Most lentiviruses in addition to HIV-1 encode a Vif protein, including simian immunodeficiency virus (SIV), bovine immunodeficiency virus (BIV), feline immunodeficiency virus (FIV), and maedi-visna virus (MVV). The Vif proteins from these viruses also function to degrade the cognate restrictive APOBEC3 proteins from each mammalian host [22, 2932]. The number and type of APOBEC3 proteins that are encoded by each animal host can vary, with simians expressing seven APOBEC3 proteins (similar to humans), cats expressing five APOBEC3 proteins, and cows and sheep each expressing four APOBEC3 proteins [3335]. It is generally believed that each Vif protein has undergone evolutionary optimization to specifically degrade the APOBEC3s of each host. However, cross-species degradation has been documented and indeed likely occurs to allow zoonotic transmission [32, 35, 36]. Based on this rationale, we hypothesized that at least one naturally occurring lentiviral Vif would have human A3B (huA3B) antagonizing activity.

To test this idea, we surveyed a panel of Vif proteins from diverse lentiviruses (see Methods for a full listing of viral isolates) and found that SIVmac239 Vif is a potent neutralizer of huA3B, while several other SIV Vif proteins are also capable of promoting huA3B degradation. MG132 treatment inhibited degradation, as did altering the conserved E3 ligase-binding motif, indicating that the degradation likely occurs through the established polyubiquitination mechanism. Finally, we demonstrated that SIVmac239 Vif can prevent huA3B mediated geno/cytotoxicity and degrade endogenous huA3B in multiple human cancer cell lines. Our studies thereby establish SIVmac239 Vif as a molecular tool that may be further developed into a therapeutic strategy to counteract huA3B, decrease tumor mutation rates, and improve patient outcomes.

RESULTS

SIVmac239 Vif triggers huA3B degradation

We and others have previously demonstrated that HIV-1IIIB Vif does not efficiently mediate degradation of huA3B during viral infection [2125, 37]. To determine huA3B sensitivity to degradation by various lentiviral Vif proteins, we tested the ability of a panel of Vif constructs derived from HIV-1IIIB, SIVmac239, BIV, MVV, and FIV to mediate degradation of huA3B. These Vif constructs were transfected into 293T cells at near-equivalent levels based on immunoblots, along with a constant amount of huA3B or vector control (Fig. 1A). The expected sizes of these Vif proteins range from approximately 23.9 kDa for HIV-1IIIB Vif to 30.4 kDa for FIV Vif including the 1.2 kDa carboxy-terminal MYC epitope tag. HIV-1IIIB Vif demonstrated inefficient counteraction of huA3B, as it was only able to mediate degradation of huA3B at the highest expression levels. SIVmac239 Vif was the most efficient at mediating degradation of huA3B, with the lowest level of SIVmac239 Vif mediating a similar level of huA3B degradation as the highest level of HIV-1IIIB Vif. Furthermore, the highest level of SIVmac239 Vif rendered huA3B barely detectable by immunoblot (Fig. 1A). HuA3B cotransfected with BIV Vif showed moderately lower levels of expression regardless of the amount of BIV Vif co-transfected. FIV Vif and MVV Vif did not have any effect on huA3B, regardless of expression levels.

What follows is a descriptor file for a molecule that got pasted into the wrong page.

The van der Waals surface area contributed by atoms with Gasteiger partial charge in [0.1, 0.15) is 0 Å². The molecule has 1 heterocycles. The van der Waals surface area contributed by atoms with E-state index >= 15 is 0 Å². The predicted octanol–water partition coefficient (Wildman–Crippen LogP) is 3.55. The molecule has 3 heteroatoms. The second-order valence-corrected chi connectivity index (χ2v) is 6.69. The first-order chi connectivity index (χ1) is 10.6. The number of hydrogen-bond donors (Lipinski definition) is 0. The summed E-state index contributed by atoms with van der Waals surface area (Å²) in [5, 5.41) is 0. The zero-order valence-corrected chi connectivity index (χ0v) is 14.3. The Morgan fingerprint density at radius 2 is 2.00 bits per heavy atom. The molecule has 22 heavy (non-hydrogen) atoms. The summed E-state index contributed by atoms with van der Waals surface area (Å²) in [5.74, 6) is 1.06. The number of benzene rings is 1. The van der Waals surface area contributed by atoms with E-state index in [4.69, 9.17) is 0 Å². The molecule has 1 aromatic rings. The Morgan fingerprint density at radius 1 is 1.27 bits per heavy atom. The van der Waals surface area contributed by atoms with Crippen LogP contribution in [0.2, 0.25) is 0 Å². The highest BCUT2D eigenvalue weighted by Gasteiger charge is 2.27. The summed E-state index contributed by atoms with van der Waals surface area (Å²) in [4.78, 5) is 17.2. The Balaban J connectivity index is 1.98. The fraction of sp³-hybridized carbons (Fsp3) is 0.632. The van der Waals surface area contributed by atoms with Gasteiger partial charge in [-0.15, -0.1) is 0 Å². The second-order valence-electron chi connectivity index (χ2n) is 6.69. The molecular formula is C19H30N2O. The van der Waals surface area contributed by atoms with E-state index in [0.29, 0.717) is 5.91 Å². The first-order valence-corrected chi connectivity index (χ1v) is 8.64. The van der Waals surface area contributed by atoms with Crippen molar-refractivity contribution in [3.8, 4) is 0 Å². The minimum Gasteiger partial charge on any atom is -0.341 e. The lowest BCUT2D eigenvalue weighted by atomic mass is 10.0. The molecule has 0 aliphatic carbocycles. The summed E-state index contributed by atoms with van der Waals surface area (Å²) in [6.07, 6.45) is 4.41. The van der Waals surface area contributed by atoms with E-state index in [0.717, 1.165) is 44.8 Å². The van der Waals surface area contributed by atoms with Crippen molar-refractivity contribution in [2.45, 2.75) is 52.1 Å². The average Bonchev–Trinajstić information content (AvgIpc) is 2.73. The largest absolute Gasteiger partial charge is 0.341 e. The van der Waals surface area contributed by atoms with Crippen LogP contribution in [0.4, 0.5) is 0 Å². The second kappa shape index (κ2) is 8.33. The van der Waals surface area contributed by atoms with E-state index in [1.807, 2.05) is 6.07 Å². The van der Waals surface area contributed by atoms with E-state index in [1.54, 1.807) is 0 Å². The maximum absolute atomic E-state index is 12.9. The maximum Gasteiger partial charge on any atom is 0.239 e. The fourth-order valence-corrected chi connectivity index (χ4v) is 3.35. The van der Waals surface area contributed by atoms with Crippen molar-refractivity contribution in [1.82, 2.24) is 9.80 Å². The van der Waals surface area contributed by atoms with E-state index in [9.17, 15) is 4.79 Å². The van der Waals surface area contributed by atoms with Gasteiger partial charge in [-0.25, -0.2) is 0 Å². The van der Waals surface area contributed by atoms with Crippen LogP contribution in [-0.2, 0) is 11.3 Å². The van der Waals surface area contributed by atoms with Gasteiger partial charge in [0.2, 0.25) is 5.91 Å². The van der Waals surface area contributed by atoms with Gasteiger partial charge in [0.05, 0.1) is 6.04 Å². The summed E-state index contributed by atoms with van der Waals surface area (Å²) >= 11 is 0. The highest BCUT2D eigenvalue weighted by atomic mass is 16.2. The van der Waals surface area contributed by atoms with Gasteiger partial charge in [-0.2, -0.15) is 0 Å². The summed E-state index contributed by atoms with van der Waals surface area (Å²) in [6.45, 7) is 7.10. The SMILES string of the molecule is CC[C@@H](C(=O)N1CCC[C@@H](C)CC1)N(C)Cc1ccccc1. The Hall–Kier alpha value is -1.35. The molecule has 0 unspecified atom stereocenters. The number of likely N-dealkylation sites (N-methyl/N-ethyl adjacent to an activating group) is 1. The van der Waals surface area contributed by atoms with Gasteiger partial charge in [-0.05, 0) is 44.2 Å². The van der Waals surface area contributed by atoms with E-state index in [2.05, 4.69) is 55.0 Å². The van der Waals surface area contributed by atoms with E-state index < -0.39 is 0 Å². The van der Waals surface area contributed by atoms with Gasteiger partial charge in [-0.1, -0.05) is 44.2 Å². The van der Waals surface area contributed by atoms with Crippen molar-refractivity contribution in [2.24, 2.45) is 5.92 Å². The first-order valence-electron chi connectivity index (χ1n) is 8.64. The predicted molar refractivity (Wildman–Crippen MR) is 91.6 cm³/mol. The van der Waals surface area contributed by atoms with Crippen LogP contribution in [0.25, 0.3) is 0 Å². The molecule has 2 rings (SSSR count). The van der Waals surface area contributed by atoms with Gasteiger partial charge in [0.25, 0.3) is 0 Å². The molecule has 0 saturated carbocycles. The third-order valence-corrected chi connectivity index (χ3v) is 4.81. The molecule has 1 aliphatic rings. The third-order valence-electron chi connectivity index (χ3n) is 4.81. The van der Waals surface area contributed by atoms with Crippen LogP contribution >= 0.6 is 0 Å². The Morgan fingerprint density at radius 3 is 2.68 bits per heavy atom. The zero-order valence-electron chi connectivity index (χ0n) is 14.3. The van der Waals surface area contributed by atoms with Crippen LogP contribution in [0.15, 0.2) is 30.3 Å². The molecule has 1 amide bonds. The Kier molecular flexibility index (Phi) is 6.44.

SIVmac239 Vif efficiently degrades huA3B.

Figure 1: SIVmac239 Vif efficiently degrades huA3B. A. Immunoblot demonstrating the varying abilities of the lentiviral Vif proteins to degrade huA3B. The lysates were blotted for MYC to detect Vif, HA to detect huA3B, and tubulin (TUB) as a loading control. B. Representative immunoblot demonstrating the abilities of Vif from HIV-1IIIB and the indicated SIV isolates to degrade huA3B. The lysates were blotted for MYC to detect Vif, HA to detect huA3B, and tubulin (TUB) as a loading control. The migration positions of molecular weight standards are indicated next to the anti-MYC (Vif) panels.

To determine if degradation of huA3B is a property elicited by Vif from multiple SIV strains, we tested a diverse panel of SIV Vif expression constructs. The panel consisted of lentiviruses that naturally infect sooty mangabeys, rhesus macaques, stump-tailed macaques, pig-tailed macaques, cynomolgus macaques, and African green monkeys [38]. As described above, these Vif constructs were expressed in 293T cells at near-equivalent levels based on immunoblots, with huA3B or vector control, and cellular lysates were probed to assess the level of Vif-mediated degradation of huA3B (Fig. 1B). Many of the different SIV Vif proteins caused degradation of huA3B. These include Vif from SIVmac239, SIVsmCFU212, SIVsmPG, SIVsmPBj, SIVsmE041, and SIVstm. Additionally, many of the different SIV Vif proteins were unable to mediate degradation of huA3B. These Vif proteins include SIVmac142, SIVmfa186, SIVmne027, SIVsmE543, SIVagmTAN, as well as Vif from HIV-1IIIB (Fig. 1B). Over multiple independent experiments, SIVmac239 Vif consistently expressed well and elicited a strong huA3B degradation phenotype. For these reasons, additional experiments focused on SIVmac239 Vif.